November 22, 2022 08:17
New Zealand lawmakers will take a vote on whether to lower the national voting age from 18 to 16, Prime Minister Jacinda Ardern said Monday.
Her announcement came hours after the country's Supreme Court ruled that not allowing 16- and 17-year-olds to vote amounted to age discrimination.
But while Ardern said she personally favors lowering the age, such a change would require a 75 percent supermajority of lawmakers to agree. And even proponents acknowledge they don't currently have the numbers.
A number of countries are debating whether to lower their voting age. Some that allow people to vote at 16 include Austria, Malta, Brazil, Cuba and Ecuador.
Sanat Singh, co-director of New Zealand's Make It 16 campaign, said he was absolutely thrilled with the court's decision. "It's a huge day," he said. "This is historic not only for our campaign, but for the country."
Singh, 18, said existential issues like climate change -- as well as issues like pandemic recovery and the state of democracy -- will most affect young people. "That's why I think it's really important to get all hands on deck to make sure we can have a stronger future," he said.
Ardern, who leads the liberal Labour Party, said all lawmakers should have a say on the issue.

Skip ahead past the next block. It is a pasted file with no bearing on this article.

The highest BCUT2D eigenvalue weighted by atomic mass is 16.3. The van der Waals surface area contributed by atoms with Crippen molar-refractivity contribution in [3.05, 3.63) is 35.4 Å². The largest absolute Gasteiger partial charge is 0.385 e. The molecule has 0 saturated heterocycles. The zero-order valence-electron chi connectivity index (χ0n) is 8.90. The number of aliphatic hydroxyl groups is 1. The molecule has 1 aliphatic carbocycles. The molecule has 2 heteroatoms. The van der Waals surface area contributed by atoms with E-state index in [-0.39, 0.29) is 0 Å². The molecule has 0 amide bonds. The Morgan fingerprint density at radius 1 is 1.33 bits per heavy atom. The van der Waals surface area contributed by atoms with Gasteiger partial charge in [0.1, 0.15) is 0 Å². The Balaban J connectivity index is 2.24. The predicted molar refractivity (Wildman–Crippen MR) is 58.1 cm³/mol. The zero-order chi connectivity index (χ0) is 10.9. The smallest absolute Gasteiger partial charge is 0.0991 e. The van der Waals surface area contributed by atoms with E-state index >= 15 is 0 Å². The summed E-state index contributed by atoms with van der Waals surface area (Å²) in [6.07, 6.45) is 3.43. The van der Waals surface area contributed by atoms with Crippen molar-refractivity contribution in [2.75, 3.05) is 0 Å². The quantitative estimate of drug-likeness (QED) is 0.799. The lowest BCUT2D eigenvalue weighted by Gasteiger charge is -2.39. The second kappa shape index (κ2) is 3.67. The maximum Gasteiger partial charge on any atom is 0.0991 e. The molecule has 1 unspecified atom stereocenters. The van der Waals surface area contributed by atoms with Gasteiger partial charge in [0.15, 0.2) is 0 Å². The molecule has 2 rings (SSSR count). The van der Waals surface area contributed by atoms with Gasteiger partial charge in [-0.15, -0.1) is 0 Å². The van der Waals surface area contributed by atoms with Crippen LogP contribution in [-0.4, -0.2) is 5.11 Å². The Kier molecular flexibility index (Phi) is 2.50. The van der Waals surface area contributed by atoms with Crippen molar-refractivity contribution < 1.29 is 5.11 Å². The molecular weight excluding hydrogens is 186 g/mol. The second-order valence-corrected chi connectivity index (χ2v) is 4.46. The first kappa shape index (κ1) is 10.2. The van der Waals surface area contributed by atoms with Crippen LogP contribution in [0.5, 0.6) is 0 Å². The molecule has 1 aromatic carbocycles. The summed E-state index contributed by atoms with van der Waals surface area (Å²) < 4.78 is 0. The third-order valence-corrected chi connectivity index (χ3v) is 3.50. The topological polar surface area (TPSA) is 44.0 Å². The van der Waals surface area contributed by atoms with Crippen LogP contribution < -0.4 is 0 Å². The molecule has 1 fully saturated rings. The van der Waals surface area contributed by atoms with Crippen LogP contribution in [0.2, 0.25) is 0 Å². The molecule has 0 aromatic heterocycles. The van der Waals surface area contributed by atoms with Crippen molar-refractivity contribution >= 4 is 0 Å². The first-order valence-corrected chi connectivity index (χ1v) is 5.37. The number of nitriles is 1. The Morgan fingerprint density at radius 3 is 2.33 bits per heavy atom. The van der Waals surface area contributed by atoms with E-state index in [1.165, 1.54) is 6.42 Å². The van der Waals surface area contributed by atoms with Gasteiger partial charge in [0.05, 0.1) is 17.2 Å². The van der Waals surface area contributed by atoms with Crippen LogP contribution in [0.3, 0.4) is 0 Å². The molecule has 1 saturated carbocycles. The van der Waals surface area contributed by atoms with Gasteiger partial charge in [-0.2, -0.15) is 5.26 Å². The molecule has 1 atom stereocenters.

In New Zealand, the protection against age discrimination begins at 16, and the judges ruled that the attorney-general had failed to show why 18 had been chosen as the age to vote rather than 16.
The nature of the court's ruling compelled New Zealand lawmakers to at least debate the issue, but it didn't compel them to take a vote or to make a change.
Singh said he's hopeful that while his group may not yet have the 75 percent support it needs in Parliament, it will get there within the next few years. He said a possible first step would be to get the voting age lowered to 16 for local council elections, as that change requires only a regular majority of lawmakers.
New Zealand's voting age was previously lowered from 21 to 20 in 1969, and then to 18 in 1974.
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